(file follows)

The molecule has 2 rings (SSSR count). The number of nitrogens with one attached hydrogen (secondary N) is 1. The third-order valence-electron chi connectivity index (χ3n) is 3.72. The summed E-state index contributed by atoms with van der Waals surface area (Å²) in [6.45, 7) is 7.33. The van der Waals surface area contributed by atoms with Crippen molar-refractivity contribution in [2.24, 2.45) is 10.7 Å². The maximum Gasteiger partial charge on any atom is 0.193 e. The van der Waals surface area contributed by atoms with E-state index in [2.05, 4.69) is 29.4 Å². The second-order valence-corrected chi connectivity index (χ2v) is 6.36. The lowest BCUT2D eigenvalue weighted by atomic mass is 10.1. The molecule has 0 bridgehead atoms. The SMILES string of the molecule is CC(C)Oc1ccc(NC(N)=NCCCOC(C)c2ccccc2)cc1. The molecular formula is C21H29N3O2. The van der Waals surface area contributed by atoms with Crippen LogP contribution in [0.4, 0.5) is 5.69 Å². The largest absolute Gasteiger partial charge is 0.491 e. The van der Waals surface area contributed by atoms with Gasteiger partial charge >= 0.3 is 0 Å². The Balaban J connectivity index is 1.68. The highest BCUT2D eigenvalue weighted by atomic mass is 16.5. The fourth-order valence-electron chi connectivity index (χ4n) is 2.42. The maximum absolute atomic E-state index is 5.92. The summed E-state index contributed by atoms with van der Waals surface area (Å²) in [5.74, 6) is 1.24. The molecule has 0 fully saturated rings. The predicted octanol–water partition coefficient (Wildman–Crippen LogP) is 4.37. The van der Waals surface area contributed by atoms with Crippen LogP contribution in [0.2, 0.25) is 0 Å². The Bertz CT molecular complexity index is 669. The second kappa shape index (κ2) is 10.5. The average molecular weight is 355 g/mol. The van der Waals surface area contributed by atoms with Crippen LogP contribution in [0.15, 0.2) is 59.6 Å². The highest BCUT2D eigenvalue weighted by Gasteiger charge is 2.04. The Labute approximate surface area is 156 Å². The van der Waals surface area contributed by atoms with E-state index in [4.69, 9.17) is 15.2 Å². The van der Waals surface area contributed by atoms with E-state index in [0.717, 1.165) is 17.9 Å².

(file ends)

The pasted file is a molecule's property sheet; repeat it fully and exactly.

The molecule has 2 rings (SSSR count). The number of nitrogens with one attached hydrogen (secondary N) is 1. The third-order valence-electron chi connectivity index (χ3n) is 3.72. The summed E-state index contributed by atoms with van der Waals surface area (Å²) in [6.45, 7) is 7.33. The van der Waals surface area contributed by atoms with Crippen molar-refractivity contribution in [2.24, 2.45) is 10.7 Å². The maximum Gasteiger partial charge on any atom is 0.193 e. The van der Waals surface area contributed by atoms with E-state index in [2.05, 4.69) is 29.4 Å². The second-order valence-corrected chi connectivity index (χ2v) is 6.36. The lowest BCUT2D eigenvalue weighted by atomic mass is 10.1. The molecule has 0 bridgehead atoms. The SMILES string of the molecule is CC(C)Oc1ccc(NC(N)=NCCCOC(C)c2ccccc2)cc1. The molecular formula is C21H29N3O2. The van der Waals surface area contributed by atoms with Crippen LogP contribution in [0.4, 0.5) is 5.69 Å². The largest absolute Gasteiger partial charge is 0.491 e. The van der Waals surface area contributed by atoms with Gasteiger partial charge >= 0.3 is 0 Å². The Balaban J connectivity index is 1.68. The highest BCUT2D eigenvalue weighted by atomic mass is 16.5. The fourth-order valence-electron chi connectivity index (χ4n) is 2.42. The maximum absolute atomic E-state index is 5.92. The summed E-state index contributed by atoms with van der Waals surface area (Å²) in [5.74, 6) is 1.24. The molecule has 0 fully saturated rings. The predicted octanol–water partition coefficient (Wildman–Crippen LogP) is 4.37. The van der Waals surface area contributed by atoms with Crippen LogP contribution in [0.2, 0.25) is 0 Å². The Bertz CT molecular complexity index is 669. The second kappa shape index (κ2) is 10.5. The average molecular weight is 355 g/mol. The van der Waals surface area contributed by atoms with Crippen LogP contribution in [0.15, 0.2) is 59.6 Å². The highest BCUT2D eigenvalue weighted by Gasteiger charge is 2.04. The Labute approximate surface area is 156 Å². The van der Waals surface area contributed by atoms with E-state index in [4.69, 9.17) is 15.2 Å². The van der Waals surface area contributed by atoms with E-state index in [0.717, 1.165) is 17.9 Å².